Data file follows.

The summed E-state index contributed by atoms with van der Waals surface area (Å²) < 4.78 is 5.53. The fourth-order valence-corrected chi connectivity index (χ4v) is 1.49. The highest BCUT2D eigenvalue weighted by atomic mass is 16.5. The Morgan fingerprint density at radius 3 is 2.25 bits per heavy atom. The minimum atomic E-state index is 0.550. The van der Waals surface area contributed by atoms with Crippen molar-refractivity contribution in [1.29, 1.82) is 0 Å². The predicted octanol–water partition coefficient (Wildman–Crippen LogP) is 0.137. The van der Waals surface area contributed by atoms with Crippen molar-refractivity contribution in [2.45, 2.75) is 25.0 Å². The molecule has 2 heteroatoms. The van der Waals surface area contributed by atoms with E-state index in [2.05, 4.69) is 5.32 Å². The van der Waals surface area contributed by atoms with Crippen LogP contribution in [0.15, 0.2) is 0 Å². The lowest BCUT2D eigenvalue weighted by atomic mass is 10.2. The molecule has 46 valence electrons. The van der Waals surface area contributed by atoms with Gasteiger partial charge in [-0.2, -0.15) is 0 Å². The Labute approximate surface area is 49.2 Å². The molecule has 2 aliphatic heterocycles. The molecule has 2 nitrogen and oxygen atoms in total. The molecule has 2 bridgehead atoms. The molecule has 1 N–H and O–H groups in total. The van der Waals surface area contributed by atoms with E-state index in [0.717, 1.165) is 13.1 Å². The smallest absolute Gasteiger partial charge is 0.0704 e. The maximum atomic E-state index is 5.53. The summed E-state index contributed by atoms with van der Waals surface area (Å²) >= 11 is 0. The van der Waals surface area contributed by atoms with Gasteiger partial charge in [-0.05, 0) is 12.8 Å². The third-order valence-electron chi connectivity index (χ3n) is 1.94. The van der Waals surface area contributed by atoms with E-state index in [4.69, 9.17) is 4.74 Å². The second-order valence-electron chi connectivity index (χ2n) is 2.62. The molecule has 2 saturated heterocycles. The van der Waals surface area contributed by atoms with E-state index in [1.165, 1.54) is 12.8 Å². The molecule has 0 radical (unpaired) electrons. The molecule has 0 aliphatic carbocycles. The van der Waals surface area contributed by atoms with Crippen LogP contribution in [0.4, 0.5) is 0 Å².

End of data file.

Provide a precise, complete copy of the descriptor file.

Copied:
The summed E-state index contributed by atoms with van der Waals surface area (Å²) < 4.78 is 5.53. The fourth-order valence-corrected chi connectivity index (χ4v) is 1.49. The highest BCUT2D eigenvalue weighted by atomic mass is 16.5. The Morgan fingerprint density at radius 3 is 2.25 bits per heavy atom. The minimum atomic E-state index is 0.550. The van der Waals surface area contributed by atoms with Crippen molar-refractivity contribution in [1.29, 1.82) is 0 Å². The predicted octanol–water partition coefficient (Wildman–Crippen LogP) is 0.137. The van der Waals surface area contributed by atoms with Crippen molar-refractivity contribution in [2.45, 2.75) is 25.0 Å². The molecule has 2 heteroatoms. The van der Waals surface area contributed by atoms with E-state index in [2.05, 4.69) is 5.32 Å². The van der Waals surface area contributed by atoms with Crippen LogP contribution in [0.15, 0.2) is 0 Å². The lowest BCUT2D eigenvalue weighted by atomic mass is 10.2. The molecule has 46 valence electrons. The van der Waals surface area contributed by atoms with Gasteiger partial charge in [-0.2, -0.15) is 0 Å². The Labute approximate surface area is 49.2 Å². The molecule has 2 aliphatic heterocycles. The molecule has 2 nitrogen and oxygen atoms in total. The molecule has 2 bridgehead atoms. The molecule has 1 N–H and O–H groups in total. The van der Waals surface area contributed by atoms with E-state index in [0.717, 1.165) is 13.1 Å². The smallest absolute Gasteiger partial charge is 0.0704 e. The maximum atomic E-state index is 5.53. The summed E-state index contributed by atoms with van der Waals surface area (Å²) >= 11 is 0. The van der Waals surface area contributed by atoms with Gasteiger partial charge in [-0.05, 0) is 12.8 Å². The third-order valence-electron chi connectivity index (χ3n) is 1.94. The van der Waals surface area contributed by atoms with E-state index in [4.69, 9.17) is 4.74 Å². The second-order valence-electron chi connectivity index (χ2n) is 2.62. The molecule has 2 saturated heterocycles. The van der Waals surface area contributed by atoms with E-state index in [1.165, 1.54) is 12.8 Å². The molecule has 0 radical (unpaired) electrons. The molecule has 0 aliphatic carbocycles. The van der Waals surface area contributed by atoms with Crippen LogP contribution in [0.4, 0.5) is 0 Å².